How business schools are adapting to the changing world of work
Creativity, adaptability are now cornerstones of business education
Forget about accounting class and marketing 101.
Canadian business school leaders say soft skills such as creativity and agility are now cornerstones of business education, as universities and colleges adapt to a world where many of the jobs graduates will hold don’t even exist today.
They say there’s still a role for those business basics, but they’re no longer enough to satisfy workplaces that prize employees who can adapt to swiftly changing industries, disruptive technology and the thorny issues facing humanity in the years to come.
“The goal of a university education is to teach people how to deal with uncertainty, how to be a critical thinker, how to be okay when things are changing,” said Darren Dahl, a senior associate dean at the University of British Columbia’s Sauder School of Business in Vancouver.
“The notion of going to work for the big corporation, and the jobs that we traditionally do, are evolving and changing,” said Dahl. That’s put a lot of pressure on business schools to change what and how they teach, he said.
To keep on top of what employers are looking for, the staff at the Ivey School of Business at the University of Western Ontario in London, Ont., recently completed 250 interviews with leaders in government, business and non-profits around the globe, said acting dean Mark Vandenbosch.
“Although people do need to have technical literacy that’s probably higher than before — the skills that are really demanded are the soft skills that will allow them to adapt,” said Vandenbosch.
‘Embracing creativity in a big way’
These include the ability to bring alternative viewpoints to a problem, he said, as well as things like creativity, grit, teamwork, communications effectiveness and decision-making skills.
At UBC, Dahl said the MBA program includes a required course in creativity. “That surprises some people,” he said. “Traditionally, you might think of a business school as beating out the creativity in students.”
The creativity class curriculum isn’t centered around business innovation, such as coming up with a new product. “It’s more base creativity,” he said.
Creativity is a muscle. How do we strengthen that muscle for you as a leader, whether you work in corporate or a non-profit or your own entrepreneurial venture?– Darren Dahl , associate dean, UBC’s Sauder School of Business
“Creativity is a muscle. If you stopped exercising it years ago — some people say you’re the most creative when you’re five or six years old and then it’s just downhill — how do we strengthen that muscle for you as a leader, whether you work in corporate or a non-profit or your own entrepreneurial venture?
“That’s a fundamental tool in the toolbox, and I think society has just woken up to that in the last five years,” said Dahl.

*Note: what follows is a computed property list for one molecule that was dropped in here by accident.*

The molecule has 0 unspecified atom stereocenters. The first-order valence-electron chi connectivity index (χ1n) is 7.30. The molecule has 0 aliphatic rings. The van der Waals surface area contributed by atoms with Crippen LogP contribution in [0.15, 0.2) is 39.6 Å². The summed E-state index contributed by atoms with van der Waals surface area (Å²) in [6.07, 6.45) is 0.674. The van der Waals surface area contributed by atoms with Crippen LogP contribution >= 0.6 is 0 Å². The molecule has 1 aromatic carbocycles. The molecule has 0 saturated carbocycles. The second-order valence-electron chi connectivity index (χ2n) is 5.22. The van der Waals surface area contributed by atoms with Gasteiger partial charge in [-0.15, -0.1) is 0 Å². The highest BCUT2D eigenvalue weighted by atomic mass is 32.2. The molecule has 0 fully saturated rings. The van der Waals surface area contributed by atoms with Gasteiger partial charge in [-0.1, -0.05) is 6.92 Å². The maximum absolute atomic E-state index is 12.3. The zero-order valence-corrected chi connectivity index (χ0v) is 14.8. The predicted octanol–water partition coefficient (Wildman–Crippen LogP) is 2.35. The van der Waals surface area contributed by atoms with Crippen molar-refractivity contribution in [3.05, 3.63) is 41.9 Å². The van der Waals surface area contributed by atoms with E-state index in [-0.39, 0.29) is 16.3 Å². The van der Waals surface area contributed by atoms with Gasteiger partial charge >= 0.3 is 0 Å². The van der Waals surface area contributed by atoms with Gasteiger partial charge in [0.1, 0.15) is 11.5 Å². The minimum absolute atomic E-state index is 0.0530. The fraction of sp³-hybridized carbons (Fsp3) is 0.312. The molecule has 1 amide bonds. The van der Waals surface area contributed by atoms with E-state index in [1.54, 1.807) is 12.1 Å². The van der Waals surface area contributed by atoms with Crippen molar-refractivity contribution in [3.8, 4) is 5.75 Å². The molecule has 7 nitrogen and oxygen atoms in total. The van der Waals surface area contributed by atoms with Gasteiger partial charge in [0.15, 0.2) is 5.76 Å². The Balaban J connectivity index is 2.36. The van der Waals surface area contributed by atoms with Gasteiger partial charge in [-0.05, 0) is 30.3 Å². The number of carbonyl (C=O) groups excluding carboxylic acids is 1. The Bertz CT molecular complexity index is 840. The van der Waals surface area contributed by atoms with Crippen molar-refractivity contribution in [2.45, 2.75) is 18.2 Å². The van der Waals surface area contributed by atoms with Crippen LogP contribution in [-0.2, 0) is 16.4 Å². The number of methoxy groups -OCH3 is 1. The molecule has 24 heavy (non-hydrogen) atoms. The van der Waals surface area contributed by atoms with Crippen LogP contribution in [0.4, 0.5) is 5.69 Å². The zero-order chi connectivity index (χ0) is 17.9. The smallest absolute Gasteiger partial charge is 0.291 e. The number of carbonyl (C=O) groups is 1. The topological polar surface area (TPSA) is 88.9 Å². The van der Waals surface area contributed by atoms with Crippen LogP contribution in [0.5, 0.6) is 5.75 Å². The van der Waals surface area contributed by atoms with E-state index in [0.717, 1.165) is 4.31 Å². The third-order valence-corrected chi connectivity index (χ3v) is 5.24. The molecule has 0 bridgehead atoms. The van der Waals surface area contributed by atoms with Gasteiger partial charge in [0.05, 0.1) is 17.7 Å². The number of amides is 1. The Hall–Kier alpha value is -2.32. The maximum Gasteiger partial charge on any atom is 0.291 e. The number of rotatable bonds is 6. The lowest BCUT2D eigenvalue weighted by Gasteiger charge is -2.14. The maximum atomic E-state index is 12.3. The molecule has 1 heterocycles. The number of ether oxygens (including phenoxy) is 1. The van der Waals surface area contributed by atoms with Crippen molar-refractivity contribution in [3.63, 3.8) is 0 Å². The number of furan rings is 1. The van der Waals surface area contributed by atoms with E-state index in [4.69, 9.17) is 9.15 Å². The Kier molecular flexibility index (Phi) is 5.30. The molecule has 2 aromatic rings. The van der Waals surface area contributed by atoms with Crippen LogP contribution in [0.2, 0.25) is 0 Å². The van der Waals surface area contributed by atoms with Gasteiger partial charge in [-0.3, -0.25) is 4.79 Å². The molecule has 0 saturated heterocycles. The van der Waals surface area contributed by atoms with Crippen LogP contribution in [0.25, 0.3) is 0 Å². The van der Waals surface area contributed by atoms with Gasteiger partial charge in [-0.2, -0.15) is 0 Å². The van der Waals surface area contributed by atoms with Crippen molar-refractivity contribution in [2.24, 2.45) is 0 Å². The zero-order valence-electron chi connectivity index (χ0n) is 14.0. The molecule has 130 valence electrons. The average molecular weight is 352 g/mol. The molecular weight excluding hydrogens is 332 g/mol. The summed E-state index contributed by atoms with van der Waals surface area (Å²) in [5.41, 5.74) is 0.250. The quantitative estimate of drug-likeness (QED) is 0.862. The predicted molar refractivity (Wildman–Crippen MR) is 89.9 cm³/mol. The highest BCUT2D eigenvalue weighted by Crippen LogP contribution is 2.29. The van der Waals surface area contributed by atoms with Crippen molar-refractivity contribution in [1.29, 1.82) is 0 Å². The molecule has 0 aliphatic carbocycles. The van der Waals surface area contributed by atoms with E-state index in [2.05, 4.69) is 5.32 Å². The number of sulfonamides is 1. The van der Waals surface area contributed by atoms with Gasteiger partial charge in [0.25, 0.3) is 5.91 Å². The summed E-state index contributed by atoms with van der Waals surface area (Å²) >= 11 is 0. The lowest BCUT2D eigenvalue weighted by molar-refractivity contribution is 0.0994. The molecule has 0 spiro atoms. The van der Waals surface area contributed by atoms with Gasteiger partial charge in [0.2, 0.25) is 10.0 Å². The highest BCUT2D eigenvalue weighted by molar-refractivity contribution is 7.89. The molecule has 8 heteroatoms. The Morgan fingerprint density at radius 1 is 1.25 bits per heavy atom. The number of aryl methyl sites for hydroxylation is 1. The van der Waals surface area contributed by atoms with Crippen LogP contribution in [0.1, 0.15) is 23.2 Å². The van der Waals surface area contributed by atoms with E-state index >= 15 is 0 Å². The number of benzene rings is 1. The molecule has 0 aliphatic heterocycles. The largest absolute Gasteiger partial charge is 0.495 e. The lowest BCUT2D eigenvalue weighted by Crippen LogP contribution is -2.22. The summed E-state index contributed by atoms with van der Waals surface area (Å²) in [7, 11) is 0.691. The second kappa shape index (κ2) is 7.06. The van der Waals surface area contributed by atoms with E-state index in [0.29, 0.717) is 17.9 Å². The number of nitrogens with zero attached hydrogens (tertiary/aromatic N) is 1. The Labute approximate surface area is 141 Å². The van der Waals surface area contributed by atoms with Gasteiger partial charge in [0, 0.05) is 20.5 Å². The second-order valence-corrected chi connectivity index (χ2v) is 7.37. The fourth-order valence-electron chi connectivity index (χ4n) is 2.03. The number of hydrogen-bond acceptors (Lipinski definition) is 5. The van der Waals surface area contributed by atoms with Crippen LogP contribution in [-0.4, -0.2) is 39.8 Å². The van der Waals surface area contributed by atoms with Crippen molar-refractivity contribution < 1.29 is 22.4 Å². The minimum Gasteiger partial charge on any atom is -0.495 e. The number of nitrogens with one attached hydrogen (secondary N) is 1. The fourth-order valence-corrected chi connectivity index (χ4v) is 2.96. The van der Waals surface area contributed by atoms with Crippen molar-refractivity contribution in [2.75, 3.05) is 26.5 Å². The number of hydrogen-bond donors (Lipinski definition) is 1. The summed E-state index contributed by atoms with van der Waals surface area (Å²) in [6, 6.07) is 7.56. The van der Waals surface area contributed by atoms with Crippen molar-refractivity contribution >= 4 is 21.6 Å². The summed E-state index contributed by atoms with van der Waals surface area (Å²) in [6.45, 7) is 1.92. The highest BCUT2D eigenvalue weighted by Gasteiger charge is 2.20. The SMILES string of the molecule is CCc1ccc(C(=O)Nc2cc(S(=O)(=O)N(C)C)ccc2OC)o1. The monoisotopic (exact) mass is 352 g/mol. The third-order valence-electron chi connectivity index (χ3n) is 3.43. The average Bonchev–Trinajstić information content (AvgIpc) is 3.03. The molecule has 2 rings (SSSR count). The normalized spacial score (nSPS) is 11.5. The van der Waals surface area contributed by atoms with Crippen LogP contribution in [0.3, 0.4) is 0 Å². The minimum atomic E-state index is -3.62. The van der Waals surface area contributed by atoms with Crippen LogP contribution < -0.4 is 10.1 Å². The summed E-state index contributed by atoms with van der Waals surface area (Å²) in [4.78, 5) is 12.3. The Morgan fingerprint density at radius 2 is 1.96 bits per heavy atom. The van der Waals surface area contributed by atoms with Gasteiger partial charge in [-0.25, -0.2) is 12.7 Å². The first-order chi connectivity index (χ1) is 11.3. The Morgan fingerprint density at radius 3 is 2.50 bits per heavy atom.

Joe Musicco, who teaches at Sheridan College’s Pilon School of Business in Toronto, said: “business is certainly embracing creativity in a big way.”
There are a number of factors contributing to the business world’s increasing interest in creativity, said Musicco.
“You could point to things like technology and AI [Artificial Intelligence]. You could point to things like the changing nature of work and being more of a thinker and a consultant, and expectations of people in general that [graduates] are going to be able to bring innovation and creative problem-solving skills to the table.”
Students have more diverse goals
What students want has changed, too.
“The younger generations today are very much interested in having an impact,” said Dahl.
“That could mean anything from having an impact by building their own business, to having a positive influence on society.”
In the past, most business school students would strive for the same jobs at large, branded international corporations, he said.
While some still do, others want to work for non-profits, and some want to be their own bosses, said Dahl.
Preparation for the entrepreneurial world
Dahl said there’s also been “a sea change in respect to the importance of entrepreneurial activity in the economy.”
To meet that need, course material is now taught differently, he said, moving away from “the classic lecturing on the stage” to methods that involve more action and applied learning.
Business school classes could be challenged to partner up with engineering students on a project, or to work with start-ups, for example.
At Ivey Business School, Vandenbosch said “a huge percentage of our graduates run their own businesses.”
The typical route they take, though, is to work for somebody else for a few years after graduation to get on-the-ground experience, then return to the school to take advantage of the entrepreneurial incubator it offers for alumni, he said.
“We provide a lot of support post graduation for those who want to come back at a later time to start a venture two, three or four years later.– Mark Vandenbosch, acting dean, Ivey Business School
“We provide a lot of support post-graduation for those who want to come back at a later time to start a venture two, three or four years later.”
One of the ways Ivey prepares graduates for a more entrepreneurial world is by throwing out the traditional undergraduate schedule where students make their own course selections then keep that schedule over a semester.
Instead, starting when they join Ivey in the third year, students show up at expected times each day, then programming is varied all year long, said Vandenbosch.
“Our focus is primarily on building experiences for students so they can build the capabilities to adapt to a future world, rather than, ‘Here is what you need to know about subject X.'”